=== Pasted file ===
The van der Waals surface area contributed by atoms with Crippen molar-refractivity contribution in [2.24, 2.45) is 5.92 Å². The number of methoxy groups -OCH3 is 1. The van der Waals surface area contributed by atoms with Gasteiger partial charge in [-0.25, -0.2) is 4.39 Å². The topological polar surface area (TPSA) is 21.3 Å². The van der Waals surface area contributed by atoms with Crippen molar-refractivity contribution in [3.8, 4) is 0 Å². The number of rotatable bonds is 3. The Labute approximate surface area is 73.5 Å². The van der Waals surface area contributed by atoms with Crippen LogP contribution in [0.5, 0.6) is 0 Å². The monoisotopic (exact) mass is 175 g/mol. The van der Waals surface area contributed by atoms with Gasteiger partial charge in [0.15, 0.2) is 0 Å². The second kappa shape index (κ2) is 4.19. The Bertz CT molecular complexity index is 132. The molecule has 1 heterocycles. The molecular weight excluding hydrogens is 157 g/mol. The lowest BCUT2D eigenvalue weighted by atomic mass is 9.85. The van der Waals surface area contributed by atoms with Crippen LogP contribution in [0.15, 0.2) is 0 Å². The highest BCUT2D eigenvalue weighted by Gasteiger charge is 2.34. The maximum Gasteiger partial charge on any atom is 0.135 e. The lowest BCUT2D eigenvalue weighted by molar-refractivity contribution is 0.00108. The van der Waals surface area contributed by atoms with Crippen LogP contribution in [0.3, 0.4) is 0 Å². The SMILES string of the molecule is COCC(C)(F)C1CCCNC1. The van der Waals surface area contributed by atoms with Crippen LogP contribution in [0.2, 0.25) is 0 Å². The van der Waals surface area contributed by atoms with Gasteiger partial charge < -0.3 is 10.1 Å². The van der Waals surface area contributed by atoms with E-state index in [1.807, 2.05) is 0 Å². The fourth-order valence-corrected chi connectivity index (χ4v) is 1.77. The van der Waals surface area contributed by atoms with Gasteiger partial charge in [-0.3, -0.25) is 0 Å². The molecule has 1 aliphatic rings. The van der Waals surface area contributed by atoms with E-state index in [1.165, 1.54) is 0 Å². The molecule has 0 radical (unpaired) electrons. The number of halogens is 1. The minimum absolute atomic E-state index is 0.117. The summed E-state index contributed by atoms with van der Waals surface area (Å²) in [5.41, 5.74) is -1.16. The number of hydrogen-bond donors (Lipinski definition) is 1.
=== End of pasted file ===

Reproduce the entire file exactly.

The van der Waals surface area contributed by atoms with Crippen molar-refractivity contribution in [2.24, 2.45) is 5.92 Å². The number of methoxy groups -OCH3 is 1. The van der Waals surface area contributed by atoms with Gasteiger partial charge in [-0.25, -0.2) is 4.39 Å². The topological polar surface area (TPSA) is 21.3 Å². The van der Waals surface area contributed by atoms with Crippen molar-refractivity contribution in [3.8, 4) is 0 Å². The number of rotatable bonds is 3. The Labute approximate surface area is 73.5 Å². The van der Waals surface area contributed by atoms with Crippen LogP contribution in [0.5, 0.6) is 0 Å². The monoisotopic (exact) mass is 175 g/mol. The van der Waals surface area contributed by atoms with Gasteiger partial charge in [0.15, 0.2) is 0 Å². The second kappa shape index (κ2) is 4.19. The Bertz CT molecular complexity index is 132. The molecule has 1 heterocycles. The molecular weight excluding hydrogens is 157 g/mol. The lowest BCUT2D eigenvalue weighted by atomic mass is 9.85. The van der Waals surface area contributed by atoms with Crippen LogP contribution in [0.15, 0.2) is 0 Å². The highest BCUT2D eigenvalue weighted by Gasteiger charge is 2.34. The maximum Gasteiger partial charge on any atom is 0.135 e. The lowest BCUT2D eigenvalue weighted by molar-refractivity contribution is 0.00108. The van der Waals surface area contributed by atoms with Crippen LogP contribution in [0.3, 0.4) is 0 Å². The SMILES string of the molecule is COCC(C)(F)C1CCCNC1. The van der Waals surface area contributed by atoms with Crippen LogP contribution in [0.2, 0.25) is 0 Å². The van der Waals surface area contributed by atoms with Gasteiger partial charge < -0.3 is 10.1 Å². The van der Waals surface area contributed by atoms with E-state index in [1.807, 2.05) is 0 Å². The fourth-order valence-corrected chi connectivity index (χ4v) is 1.77. The van der Waals surface area contributed by atoms with Gasteiger partial charge in [-0.3, -0.25) is 0 Å². The molecule has 1 aliphatic rings. The van der Waals surface area contributed by atoms with E-state index in [1.165, 1.54) is 0 Å². The molecule has 0 radical (unpaired) electrons. The number of halogens is 1. The minimum absolute atomic E-state index is 0.117. The summed E-state index contributed by atoms with van der Waals surface area (Å²) in [5.41, 5.74) is -1.16. The number of hydrogen-bond donors (Lipinski definition) is 1.